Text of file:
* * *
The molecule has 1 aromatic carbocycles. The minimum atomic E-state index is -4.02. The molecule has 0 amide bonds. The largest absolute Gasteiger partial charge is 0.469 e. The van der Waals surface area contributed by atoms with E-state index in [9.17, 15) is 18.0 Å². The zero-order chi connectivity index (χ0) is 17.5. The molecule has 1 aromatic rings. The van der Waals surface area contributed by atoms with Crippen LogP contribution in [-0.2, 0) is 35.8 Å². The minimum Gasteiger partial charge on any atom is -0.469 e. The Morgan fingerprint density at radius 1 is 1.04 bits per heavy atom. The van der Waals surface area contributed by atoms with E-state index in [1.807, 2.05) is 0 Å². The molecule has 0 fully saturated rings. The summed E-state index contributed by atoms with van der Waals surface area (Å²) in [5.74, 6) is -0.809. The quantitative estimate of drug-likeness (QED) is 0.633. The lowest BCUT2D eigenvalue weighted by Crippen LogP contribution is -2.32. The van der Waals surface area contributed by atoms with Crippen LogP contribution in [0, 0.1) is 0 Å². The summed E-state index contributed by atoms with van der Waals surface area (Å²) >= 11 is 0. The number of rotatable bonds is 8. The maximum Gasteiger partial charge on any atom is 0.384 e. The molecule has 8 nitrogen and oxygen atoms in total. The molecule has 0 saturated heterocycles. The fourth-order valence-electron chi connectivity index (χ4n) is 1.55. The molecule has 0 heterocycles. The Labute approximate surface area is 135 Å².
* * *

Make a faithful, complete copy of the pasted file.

The molecule has 1 aromatic carbocycles. The minimum atomic E-state index is -4.02. The molecule has 0 amide bonds. The largest absolute Gasteiger partial charge is 0.469 e. The van der Waals surface area contributed by atoms with E-state index in [9.17, 15) is 18.0 Å². The zero-order chi connectivity index (χ0) is 17.5. The molecule has 1 aromatic rings. The van der Waals surface area contributed by atoms with Crippen LogP contribution in [-0.2, 0) is 35.8 Å². The minimum Gasteiger partial charge on any atom is -0.469 e. The Morgan fingerprint density at radius 1 is 1.04 bits per heavy atom. The van der Waals surface area contributed by atoms with E-state index in [1.807, 2.05) is 0 Å². The molecule has 0 fully saturated rings. The summed E-state index contributed by atoms with van der Waals surface area (Å²) in [5.74, 6) is -0.809. The quantitative estimate of drug-likeness (QED) is 0.633. The lowest BCUT2D eigenvalue weighted by Crippen LogP contribution is -2.32. The van der Waals surface area contributed by atoms with Crippen LogP contribution in [0, 0.1) is 0 Å². The summed E-state index contributed by atoms with van der Waals surface area (Å²) >= 11 is 0. The number of rotatable bonds is 8. The maximum Gasteiger partial charge on any atom is 0.384 e. The molecule has 8 nitrogen and oxygen atoms in total. The molecule has 0 saturated heterocycles. The fourth-order valence-electron chi connectivity index (χ4n) is 1.55. The molecule has 0 heterocycles. The Labute approximate surface area is 135 Å².